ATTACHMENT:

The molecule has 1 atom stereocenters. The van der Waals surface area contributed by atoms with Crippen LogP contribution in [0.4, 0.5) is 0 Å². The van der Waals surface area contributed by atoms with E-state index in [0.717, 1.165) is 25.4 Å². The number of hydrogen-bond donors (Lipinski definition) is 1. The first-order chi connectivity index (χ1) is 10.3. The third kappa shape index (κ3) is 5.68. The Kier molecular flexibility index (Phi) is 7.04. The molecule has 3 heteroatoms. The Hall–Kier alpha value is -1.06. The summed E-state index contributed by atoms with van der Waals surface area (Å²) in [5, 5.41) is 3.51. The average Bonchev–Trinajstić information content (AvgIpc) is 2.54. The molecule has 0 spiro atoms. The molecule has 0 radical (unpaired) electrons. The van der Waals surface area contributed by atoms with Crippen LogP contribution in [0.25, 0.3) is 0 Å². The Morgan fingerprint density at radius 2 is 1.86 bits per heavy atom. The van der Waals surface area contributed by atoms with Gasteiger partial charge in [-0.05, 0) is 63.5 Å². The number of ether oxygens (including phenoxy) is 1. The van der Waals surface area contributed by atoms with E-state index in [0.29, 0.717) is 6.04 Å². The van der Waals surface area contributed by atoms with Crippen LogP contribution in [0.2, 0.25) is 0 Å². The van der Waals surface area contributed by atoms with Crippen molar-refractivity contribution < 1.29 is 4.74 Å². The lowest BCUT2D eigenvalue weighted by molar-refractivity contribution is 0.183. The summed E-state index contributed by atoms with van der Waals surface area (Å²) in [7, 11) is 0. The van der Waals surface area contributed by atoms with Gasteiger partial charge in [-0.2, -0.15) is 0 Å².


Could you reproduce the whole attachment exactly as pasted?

The molecule has 1 atom stereocenters. The van der Waals surface area contributed by atoms with Crippen LogP contribution in [0.4, 0.5) is 0 Å². The van der Waals surface area contributed by atoms with E-state index in [0.717, 1.165) is 25.4 Å². The number of hydrogen-bond donors (Lipinski definition) is 1. The first-order chi connectivity index (χ1) is 10.3. The third kappa shape index (κ3) is 5.68. The Kier molecular flexibility index (Phi) is 7.04. The molecule has 3 heteroatoms. The Hall–Kier alpha value is -1.06. The summed E-state index contributed by atoms with van der Waals surface area (Å²) in [5, 5.41) is 3.51. The average Bonchev–Trinajstić information content (AvgIpc) is 2.54. The molecule has 0 spiro atoms. The molecule has 0 radical (unpaired) electrons. The van der Waals surface area contributed by atoms with Crippen LogP contribution in [0.25, 0.3) is 0 Å². The Morgan fingerprint density at radius 2 is 1.86 bits per heavy atom. The van der Waals surface area contributed by atoms with Gasteiger partial charge in [-0.05, 0) is 63.5 Å². The number of ether oxygens (including phenoxy) is 1. The van der Waals surface area contributed by atoms with E-state index in [0.29, 0.717) is 6.04 Å². The van der Waals surface area contributed by atoms with Crippen LogP contribution in [0.2, 0.25) is 0 Å². The van der Waals surface area contributed by atoms with Crippen molar-refractivity contribution < 1.29 is 4.74 Å². The lowest BCUT2D eigenvalue weighted by molar-refractivity contribution is 0.183. The summed E-state index contributed by atoms with van der Waals surface area (Å²) in [7, 11) is 0. The van der Waals surface area contributed by atoms with Gasteiger partial charge in [-0.2, -0.15) is 0 Å².